However, make good use of your time - if it allows, I's strongly suggest visiting the large and colourful crater of Pico Viejo, 15-20 min both ways. It is one of the most beautiful and impressive places on all the Canaries and you shouldn't miss it - if you can help it.
Afterwards, turn east in direction of Pico del Teide. The path crosses a shallow yellow cinder field, at the uppermost end of which it heads out onto the lava field, which accompanied us all the way from the Roques de Garcia. I'd suggest you climb slowly, looking out for the many cairns which indicate the best route. Also, the lava is very sharp edged and misstepping you might actually cut your shins.
In general, the path heads directly for Pan de Azucar, Teide's summit cone, but it switches back and forth a lot. Try to stay on the tops of the lava ridges. Getting out of the depressions is rather difficult, especially as the angle of the lava slope is close to 45°. Finally - if you don't miss out on the trail - you'll reach La Rambleta, the walkway around a third of Pan de Azucar, in the lookout spot Mirador de Pico Viejo. It is famous for the view of the Pico Viejo Crater with the islands La Gomera and El Hierro hovering above.
Again, if time allows, make sure to walk La Rambleta all the way to its other end at Mirador de Fortaleza. It is the only more or less flat section of the route and offers great views of the Cañadas del Teide and the Anaga Peninsula. The proper final climb of Pan de Azucar, however, starts near the restauurant shelter north of the cable-car, marked by a ranger, who will check your permit for the right time and day.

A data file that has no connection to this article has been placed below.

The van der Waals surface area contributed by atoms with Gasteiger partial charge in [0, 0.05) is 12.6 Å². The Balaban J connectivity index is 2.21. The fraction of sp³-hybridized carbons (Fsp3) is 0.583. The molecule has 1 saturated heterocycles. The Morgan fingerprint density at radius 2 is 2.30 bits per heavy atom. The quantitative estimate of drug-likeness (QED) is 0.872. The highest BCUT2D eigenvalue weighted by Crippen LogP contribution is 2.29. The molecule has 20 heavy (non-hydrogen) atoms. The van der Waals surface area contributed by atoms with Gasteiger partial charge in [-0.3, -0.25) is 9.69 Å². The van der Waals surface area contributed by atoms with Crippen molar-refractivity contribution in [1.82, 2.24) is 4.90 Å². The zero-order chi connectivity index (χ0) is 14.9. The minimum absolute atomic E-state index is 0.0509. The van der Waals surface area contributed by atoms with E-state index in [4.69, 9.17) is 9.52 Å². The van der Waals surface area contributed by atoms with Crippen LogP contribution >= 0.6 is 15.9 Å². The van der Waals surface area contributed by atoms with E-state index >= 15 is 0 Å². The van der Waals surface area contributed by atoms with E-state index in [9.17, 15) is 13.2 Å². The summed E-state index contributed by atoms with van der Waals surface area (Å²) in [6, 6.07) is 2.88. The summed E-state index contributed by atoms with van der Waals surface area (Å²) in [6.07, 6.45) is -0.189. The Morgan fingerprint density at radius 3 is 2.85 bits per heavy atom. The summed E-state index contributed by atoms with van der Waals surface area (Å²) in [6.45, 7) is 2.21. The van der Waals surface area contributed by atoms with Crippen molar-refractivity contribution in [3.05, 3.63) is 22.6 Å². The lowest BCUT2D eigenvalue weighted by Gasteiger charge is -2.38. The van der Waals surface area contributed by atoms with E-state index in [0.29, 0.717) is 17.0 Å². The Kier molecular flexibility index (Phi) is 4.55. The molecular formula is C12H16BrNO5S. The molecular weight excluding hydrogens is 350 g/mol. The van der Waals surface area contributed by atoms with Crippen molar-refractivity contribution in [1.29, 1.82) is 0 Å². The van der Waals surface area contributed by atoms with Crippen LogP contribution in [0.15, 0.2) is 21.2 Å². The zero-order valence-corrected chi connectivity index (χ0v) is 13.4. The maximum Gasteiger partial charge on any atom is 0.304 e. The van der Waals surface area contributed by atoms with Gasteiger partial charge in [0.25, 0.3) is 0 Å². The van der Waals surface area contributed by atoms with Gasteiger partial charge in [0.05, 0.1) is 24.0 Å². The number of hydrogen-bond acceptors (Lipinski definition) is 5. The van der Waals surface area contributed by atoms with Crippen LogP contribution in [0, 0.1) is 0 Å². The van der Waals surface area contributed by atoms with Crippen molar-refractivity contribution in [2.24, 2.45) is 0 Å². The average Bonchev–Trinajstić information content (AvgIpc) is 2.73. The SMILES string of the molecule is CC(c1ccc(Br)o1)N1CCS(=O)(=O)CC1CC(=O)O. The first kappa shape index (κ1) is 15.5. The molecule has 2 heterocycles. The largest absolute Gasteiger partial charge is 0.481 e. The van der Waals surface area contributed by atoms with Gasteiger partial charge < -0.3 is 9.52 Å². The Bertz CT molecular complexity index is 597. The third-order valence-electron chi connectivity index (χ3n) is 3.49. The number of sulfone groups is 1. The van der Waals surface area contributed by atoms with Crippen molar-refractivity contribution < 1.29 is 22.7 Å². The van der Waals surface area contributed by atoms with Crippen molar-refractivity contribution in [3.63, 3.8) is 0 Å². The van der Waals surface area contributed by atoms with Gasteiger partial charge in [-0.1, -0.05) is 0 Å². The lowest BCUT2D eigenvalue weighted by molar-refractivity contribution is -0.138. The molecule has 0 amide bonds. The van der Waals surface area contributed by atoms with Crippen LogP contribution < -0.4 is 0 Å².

Here the steepest part of the climb starts. First the route heads back north-west behind the cable-car housing. The path is well marked, even cobbled in several sections. At the far end the path abruptly turns northward again and now heads in staircase-like switchbacks to the lowest spot of the summit crater. Most of the hikers, who came up in the cable-car will struggle a lot with the lack of air here.
The crater itself is rather disappointing after the Pico Viejo one. Small and rather white-greyish instead of colourful, it looks like a rubble-filled depression. The summit path now heads up its eastern rim very steeply, passing by several holes out of which fumaroles, warm, sulphorous vapouurs, rise. The largest of these is right to the east of the summit, somewhat marring the otherwise wonderful summit experience.
Essential GearGenerally you'll need hiking gear. Hiking boots are mandatory for the lava field traverse - sneaker's soles are just too thin and don't protect your ancles. Bring a lot of water - 3l per person was ok for us.
You might want to bring Aspirins - or stronger stuff. Sleeping at sea level, driving up to 2000m in an hour, then climbing to 3720m in another 4 will be tough on your body. I've been on Teide three times - twice using this route for descent - and each time splitting headaches developed right after summitting. For me no amount of pain killer would help as long as I was still struggling along the paths, also due to the very intense light up there. Later, going down by car, everything fell back to normal.